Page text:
April 2, 1915–June 3, 2018
Ann Ida Gannon, BVM always felt called to serve. “I always knew I wanted to be a sister,” she said. At a young age, she turned down a scholarship at Mundelein College to join the Sisters of Charity of the Blessed Virgin Mary to become a teacher.
It was a dedication she carried her entire life. She died on June 3, 2018, at Mount Carmel in Dubuque, Iowa, in the presence of her sisters with whom she shared life for 85 years.
A gracious woman who celebrated her 103 birthday in April, Ann Ida is remembered as a leader, a teacher, a philosopher, and a friend. Many of her former students from St. Ferdinand, St. Mary High School, or Mundelein College remained connected to Ann Ida.
“She was well liked because she was honest and cared about everyone,” says Carolyn (Lester) Farrell, BVM. “I think it was a gift she had. Everyone appreciated her and felt her as a friend.”
Carolyn met Ann Ida during the BVM Senate in 1972. In her wake story, she reflected on their time together. “Sister Ann Ida insisted that for the future Senate . . . ‘We need a young sister for the keynote.’ That was her theme for young women . . . In desperation, I said, “Well, I know one, and I will ask her.”
That “one,” was the late Helen Maher (Robert Joseph) Garvey, who went on to be the youngest leader of the BVM congregation since Mary Frances Clarke from 1984–1992.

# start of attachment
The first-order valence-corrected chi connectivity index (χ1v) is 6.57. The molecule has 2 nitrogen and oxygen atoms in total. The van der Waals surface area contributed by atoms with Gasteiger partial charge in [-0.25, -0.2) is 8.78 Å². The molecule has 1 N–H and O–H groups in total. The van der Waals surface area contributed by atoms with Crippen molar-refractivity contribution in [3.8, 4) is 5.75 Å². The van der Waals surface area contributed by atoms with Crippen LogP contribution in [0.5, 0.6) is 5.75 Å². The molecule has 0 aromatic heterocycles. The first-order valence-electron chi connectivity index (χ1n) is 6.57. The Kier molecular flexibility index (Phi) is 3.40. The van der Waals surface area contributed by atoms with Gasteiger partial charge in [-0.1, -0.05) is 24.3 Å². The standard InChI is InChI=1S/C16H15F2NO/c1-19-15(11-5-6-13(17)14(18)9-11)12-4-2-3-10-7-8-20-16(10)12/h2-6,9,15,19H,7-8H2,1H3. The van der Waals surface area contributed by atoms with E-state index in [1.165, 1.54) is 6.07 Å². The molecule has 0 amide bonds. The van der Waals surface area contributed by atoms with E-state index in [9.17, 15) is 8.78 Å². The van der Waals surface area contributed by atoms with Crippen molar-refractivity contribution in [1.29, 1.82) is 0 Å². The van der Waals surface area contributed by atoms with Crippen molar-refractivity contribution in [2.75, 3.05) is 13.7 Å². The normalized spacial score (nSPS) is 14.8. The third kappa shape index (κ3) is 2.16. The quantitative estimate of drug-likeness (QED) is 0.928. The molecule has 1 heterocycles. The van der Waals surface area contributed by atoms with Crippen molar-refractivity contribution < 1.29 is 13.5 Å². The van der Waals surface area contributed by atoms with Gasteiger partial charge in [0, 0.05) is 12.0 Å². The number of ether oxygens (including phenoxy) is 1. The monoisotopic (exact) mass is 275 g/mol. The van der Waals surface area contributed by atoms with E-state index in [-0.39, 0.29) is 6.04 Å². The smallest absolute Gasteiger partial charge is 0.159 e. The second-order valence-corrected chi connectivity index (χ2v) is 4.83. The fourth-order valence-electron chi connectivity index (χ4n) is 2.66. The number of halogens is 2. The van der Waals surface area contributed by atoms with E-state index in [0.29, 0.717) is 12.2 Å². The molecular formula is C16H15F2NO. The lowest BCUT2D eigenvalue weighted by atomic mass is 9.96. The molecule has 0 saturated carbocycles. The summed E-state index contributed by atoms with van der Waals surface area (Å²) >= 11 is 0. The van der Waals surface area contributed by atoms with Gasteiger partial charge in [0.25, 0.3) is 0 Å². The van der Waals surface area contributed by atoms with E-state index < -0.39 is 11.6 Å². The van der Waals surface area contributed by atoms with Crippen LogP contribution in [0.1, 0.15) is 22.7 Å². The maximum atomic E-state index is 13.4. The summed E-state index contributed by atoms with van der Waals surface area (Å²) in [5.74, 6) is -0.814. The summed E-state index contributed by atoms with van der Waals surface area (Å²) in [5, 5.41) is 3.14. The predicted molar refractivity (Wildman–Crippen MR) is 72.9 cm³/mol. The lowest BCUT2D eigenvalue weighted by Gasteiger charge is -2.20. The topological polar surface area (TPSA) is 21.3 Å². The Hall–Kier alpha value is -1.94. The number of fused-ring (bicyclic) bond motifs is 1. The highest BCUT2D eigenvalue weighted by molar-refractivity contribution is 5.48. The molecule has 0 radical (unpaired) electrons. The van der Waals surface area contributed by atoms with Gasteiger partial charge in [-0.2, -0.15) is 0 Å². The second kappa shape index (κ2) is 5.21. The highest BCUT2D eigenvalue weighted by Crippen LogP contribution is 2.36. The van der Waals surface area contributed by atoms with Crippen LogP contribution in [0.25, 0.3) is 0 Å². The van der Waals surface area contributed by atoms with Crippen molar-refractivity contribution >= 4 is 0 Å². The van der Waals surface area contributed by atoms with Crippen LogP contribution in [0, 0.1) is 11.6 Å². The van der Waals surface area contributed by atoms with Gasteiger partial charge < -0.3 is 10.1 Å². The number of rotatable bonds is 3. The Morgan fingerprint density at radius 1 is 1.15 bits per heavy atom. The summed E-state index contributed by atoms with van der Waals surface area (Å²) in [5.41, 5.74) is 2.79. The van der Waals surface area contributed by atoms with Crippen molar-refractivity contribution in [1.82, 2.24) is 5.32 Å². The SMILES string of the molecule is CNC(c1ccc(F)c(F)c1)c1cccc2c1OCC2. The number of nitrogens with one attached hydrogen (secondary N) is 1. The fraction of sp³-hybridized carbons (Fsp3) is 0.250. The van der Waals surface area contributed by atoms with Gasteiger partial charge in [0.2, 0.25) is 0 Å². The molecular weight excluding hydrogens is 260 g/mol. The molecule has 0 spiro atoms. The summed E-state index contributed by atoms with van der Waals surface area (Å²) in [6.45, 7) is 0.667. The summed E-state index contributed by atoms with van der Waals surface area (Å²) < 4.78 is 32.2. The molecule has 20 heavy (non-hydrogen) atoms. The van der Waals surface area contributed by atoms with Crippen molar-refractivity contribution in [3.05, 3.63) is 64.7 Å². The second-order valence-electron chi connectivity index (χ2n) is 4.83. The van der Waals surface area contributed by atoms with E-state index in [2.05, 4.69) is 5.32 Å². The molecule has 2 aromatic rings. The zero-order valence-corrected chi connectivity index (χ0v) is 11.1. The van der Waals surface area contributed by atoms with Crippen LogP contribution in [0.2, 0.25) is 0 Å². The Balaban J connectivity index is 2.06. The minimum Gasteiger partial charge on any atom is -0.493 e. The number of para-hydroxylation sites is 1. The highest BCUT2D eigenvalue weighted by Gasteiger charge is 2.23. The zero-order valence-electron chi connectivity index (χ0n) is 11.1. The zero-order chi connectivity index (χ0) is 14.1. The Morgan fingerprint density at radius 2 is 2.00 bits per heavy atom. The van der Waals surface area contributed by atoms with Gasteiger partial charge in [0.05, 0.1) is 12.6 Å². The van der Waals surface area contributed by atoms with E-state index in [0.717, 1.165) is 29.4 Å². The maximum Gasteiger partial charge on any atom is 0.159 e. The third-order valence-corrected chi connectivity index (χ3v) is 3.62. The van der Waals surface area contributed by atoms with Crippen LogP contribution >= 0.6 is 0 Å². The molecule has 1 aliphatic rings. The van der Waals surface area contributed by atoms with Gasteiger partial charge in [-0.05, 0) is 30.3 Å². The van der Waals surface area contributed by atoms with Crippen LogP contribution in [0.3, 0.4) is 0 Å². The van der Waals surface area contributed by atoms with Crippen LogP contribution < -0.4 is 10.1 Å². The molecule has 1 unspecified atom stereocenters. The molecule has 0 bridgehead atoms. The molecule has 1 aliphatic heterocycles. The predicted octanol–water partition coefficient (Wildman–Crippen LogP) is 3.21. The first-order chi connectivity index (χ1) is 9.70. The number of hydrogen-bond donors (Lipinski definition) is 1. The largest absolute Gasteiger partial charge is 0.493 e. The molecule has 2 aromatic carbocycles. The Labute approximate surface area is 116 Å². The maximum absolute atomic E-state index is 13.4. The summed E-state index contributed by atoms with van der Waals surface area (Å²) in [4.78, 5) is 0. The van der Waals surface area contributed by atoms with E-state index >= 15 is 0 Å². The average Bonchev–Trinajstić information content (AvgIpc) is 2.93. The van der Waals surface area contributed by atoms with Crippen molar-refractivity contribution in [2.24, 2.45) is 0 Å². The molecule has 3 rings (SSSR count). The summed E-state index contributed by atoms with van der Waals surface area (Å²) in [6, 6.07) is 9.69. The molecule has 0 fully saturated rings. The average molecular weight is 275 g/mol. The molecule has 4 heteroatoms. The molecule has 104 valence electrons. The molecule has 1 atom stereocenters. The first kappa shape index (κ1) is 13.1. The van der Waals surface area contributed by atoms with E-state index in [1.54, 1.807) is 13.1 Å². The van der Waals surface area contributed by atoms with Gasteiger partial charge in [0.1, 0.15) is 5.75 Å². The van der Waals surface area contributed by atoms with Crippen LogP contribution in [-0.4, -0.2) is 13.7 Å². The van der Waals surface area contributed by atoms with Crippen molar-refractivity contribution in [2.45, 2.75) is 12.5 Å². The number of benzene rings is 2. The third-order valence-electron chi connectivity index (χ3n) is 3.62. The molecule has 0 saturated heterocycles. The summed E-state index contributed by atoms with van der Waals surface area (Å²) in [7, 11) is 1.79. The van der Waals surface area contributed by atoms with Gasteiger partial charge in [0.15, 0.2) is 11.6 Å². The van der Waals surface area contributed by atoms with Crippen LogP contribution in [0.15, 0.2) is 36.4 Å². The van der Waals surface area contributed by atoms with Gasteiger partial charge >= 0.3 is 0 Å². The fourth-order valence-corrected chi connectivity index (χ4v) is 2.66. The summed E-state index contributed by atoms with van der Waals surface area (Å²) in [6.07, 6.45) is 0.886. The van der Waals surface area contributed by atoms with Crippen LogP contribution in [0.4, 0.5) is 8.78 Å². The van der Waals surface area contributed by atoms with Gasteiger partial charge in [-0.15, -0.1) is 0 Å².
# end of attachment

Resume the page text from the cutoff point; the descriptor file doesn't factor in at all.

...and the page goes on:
‘. . . Ahead of Her Time’
By many, Ann Ida was regarded as someone who was forward thinking.
“[Ann Ida] was a champion of all people, and of all races and religious factions,” says Janet Sisler, former director of the Gannon Center for Women and Leadership at Loyola University. “She was very much ahead of her time.”
In 1957, Ann Ida was appointed as president of Mundelein College, where she would serve until 1975 bearing witness to some of the greatest periods of change in the church and the country. She was a strong supporter of the Civil Rights Movement, sending BVMs and professors from the college—including both the oldest and youngest BVMs on her staff—to Selma to march with Dr. Martin Luther King Jr.
That same year, she acted as one of the proponents of Chicago’s Catholic Interracial Council and became a mentor for many BVMs who also began welcoming African Americans into their parish classrooms.
Throughout Ann Ida’s career, she served on many boards related to higher education, civic committees, accrediting teams, women’s programs, and lectures to countless groups and interfaith communities—often as the first woman to do so.
“I didn’t mind being the first [woman] on the board just so that I wasn’t the only one by the time I went off,” said Ann Ida.
A Life of Service
Ann Ida led a life of contribution to the well-being of the world. Throughout her career, she received 26 honorary degrees and more than 28 prestigious awards for service as an outstanding woman, including the University of Notre Dame’s Laetare Medal and Who’s Who in America.
Janet reflects that throughout Ann Ida’s life, she only shared two regrets, “that she had not insisted Sister Jean Dolores attain a Ph.D. and that the Equal Rights Amendment was not ratified by the State of Illinois.”
Jean Dolores Schmidt, BVM earned an Honoris Causa Ph.D. in 2016 and the Illinois Equal Rights Amendment passed earlier this year. In Janet’s words, “One can only imagine that Sister Ann Ida could begin the next chapter of her eternal life with no regrets on this end.”
A Living Legacy